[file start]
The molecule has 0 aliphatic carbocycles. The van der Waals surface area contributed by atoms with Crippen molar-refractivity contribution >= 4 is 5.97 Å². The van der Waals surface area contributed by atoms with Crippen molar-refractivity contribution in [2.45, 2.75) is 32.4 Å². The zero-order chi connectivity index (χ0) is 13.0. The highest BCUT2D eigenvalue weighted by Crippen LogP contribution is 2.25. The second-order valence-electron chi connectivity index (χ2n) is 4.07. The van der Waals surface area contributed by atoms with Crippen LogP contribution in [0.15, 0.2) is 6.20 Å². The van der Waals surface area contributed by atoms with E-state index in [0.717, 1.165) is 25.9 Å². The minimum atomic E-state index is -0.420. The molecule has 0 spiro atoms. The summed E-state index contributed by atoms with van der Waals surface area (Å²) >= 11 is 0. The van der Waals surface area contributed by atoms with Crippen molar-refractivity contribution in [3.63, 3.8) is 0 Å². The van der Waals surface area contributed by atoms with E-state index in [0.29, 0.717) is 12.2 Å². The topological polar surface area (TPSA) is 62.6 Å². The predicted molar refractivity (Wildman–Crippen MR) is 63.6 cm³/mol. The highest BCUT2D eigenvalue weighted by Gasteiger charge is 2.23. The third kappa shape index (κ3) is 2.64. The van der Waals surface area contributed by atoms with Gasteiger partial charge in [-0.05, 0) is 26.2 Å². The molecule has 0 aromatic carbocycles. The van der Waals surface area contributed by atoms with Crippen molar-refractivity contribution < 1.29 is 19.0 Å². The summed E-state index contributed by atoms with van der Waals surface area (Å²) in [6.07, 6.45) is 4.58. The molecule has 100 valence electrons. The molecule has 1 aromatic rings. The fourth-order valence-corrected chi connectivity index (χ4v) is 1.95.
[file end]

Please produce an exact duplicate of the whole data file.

The molecule has 0 aliphatic carbocycles. The van der Waals surface area contributed by atoms with Crippen molar-refractivity contribution >= 4 is 5.97 Å². The van der Waals surface area contributed by atoms with Crippen molar-refractivity contribution in [2.45, 2.75) is 32.4 Å². The zero-order chi connectivity index (χ0) is 13.0. The highest BCUT2D eigenvalue weighted by Crippen LogP contribution is 2.25. The second-order valence-electron chi connectivity index (χ2n) is 4.07. The van der Waals surface area contributed by atoms with Crippen LogP contribution in [0.15, 0.2) is 6.20 Å². The van der Waals surface area contributed by atoms with E-state index in [0.717, 1.165) is 25.9 Å². The minimum atomic E-state index is -0.420. The molecule has 0 spiro atoms. The summed E-state index contributed by atoms with van der Waals surface area (Å²) >= 11 is 0. The van der Waals surface area contributed by atoms with Crippen molar-refractivity contribution in [3.63, 3.8) is 0 Å². The van der Waals surface area contributed by atoms with E-state index in [0.29, 0.717) is 12.2 Å². The topological polar surface area (TPSA) is 62.6 Å². The predicted molar refractivity (Wildman–Crippen MR) is 63.6 cm³/mol. The highest BCUT2D eigenvalue weighted by Gasteiger charge is 2.23. The third kappa shape index (κ3) is 2.64. The van der Waals surface area contributed by atoms with Gasteiger partial charge in [-0.05, 0) is 26.2 Å². The molecule has 0 aromatic carbocycles. The van der Waals surface area contributed by atoms with Crippen molar-refractivity contribution < 1.29 is 19.0 Å². The summed E-state index contributed by atoms with van der Waals surface area (Å²) in [6.07, 6.45) is 4.58. The molecule has 100 valence electrons. The molecule has 1 aromatic rings. The fourth-order valence-corrected chi connectivity index (χ4v) is 1.95.